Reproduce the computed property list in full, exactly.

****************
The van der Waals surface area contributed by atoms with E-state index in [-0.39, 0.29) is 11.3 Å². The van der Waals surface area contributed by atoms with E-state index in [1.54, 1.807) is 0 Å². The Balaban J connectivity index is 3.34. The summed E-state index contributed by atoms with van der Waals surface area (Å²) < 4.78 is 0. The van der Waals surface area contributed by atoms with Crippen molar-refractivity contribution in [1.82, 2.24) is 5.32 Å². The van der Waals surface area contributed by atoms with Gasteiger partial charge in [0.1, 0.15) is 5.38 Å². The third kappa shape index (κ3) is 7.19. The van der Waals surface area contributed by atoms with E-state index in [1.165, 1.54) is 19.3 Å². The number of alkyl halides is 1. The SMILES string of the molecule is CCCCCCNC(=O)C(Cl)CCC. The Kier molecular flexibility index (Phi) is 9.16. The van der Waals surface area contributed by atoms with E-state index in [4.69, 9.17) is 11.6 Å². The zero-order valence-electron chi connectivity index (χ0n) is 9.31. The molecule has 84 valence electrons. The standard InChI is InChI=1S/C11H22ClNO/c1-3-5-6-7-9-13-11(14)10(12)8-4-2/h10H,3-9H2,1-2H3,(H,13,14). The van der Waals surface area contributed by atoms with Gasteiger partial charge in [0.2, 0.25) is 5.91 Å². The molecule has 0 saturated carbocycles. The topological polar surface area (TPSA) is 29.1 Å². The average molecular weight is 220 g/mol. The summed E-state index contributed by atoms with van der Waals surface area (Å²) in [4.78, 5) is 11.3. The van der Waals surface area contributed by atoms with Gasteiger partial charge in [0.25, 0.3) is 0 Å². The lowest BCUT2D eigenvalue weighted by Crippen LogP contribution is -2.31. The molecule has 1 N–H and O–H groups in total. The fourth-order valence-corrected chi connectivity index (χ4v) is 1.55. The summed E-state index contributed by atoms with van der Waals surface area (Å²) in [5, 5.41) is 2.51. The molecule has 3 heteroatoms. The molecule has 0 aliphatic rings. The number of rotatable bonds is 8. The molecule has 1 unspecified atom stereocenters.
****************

The van der Waals surface area contributed by atoms with E-state index in [-0.39, 0.29) is 11.3 Å². The van der Waals surface area contributed by atoms with E-state index in [1.54, 1.807) is 0 Å². The Balaban J connectivity index is 3.34. The summed E-state index contributed by atoms with van der Waals surface area (Å²) < 4.78 is 0. The van der Waals surface area contributed by atoms with Crippen molar-refractivity contribution in [1.82, 2.24) is 5.32 Å². The van der Waals surface area contributed by atoms with Gasteiger partial charge in [0.1, 0.15) is 5.38 Å². The third kappa shape index (κ3) is 7.19. The van der Waals surface area contributed by atoms with E-state index in [1.165, 1.54) is 19.3 Å². The number of alkyl halides is 1. The SMILES string of the molecule is CCCCCCNC(=O)C(Cl)CCC. The Kier molecular flexibility index (Phi) is 9.16. The van der Waals surface area contributed by atoms with E-state index in [4.69, 9.17) is 11.6 Å². The zero-order valence-electron chi connectivity index (χ0n) is 9.31. The molecule has 84 valence electrons. The standard InChI is InChI=1S/C11H22ClNO/c1-3-5-6-7-9-13-11(14)10(12)8-4-2/h10H,3-9H2,1-2H3,(H,13,14). The van der Waals surface area contributed by atoms with Gasteiger partial charge in [0.2, 0.25) is 5.91 Å². The molecule has 0 saturated carbocycles. The topological polar surface area (TPSA) is 29.1 Å². The average molecular weight is 220 g/mol. The summed E-state index contributed by atoms with van der Waals surface area (Å²) in [4.78, 5) is 11.3. The van der Waals surface area contributed by atoms with Gasteiger partial charge in [0.25, 0.3) is 0 Å². The lowest BCUT2D eigenvalue weighted by Crippen LogP contribution is -2.31. The molecule has 1 N–H and O–H groups in total. The fourth-order valence-corrected chi connectivity index (χ4v) is 1.55. The summed E-state index contributed by atoms with van der Waals surface area (Å²) in [5, 5.41) is 2.51. The molecule has 3 heteroatoms. The molecule has 0 aliphatic rings. The number of rotatable bonds is 8. The molecule has 1 unspecified atom stereocenters.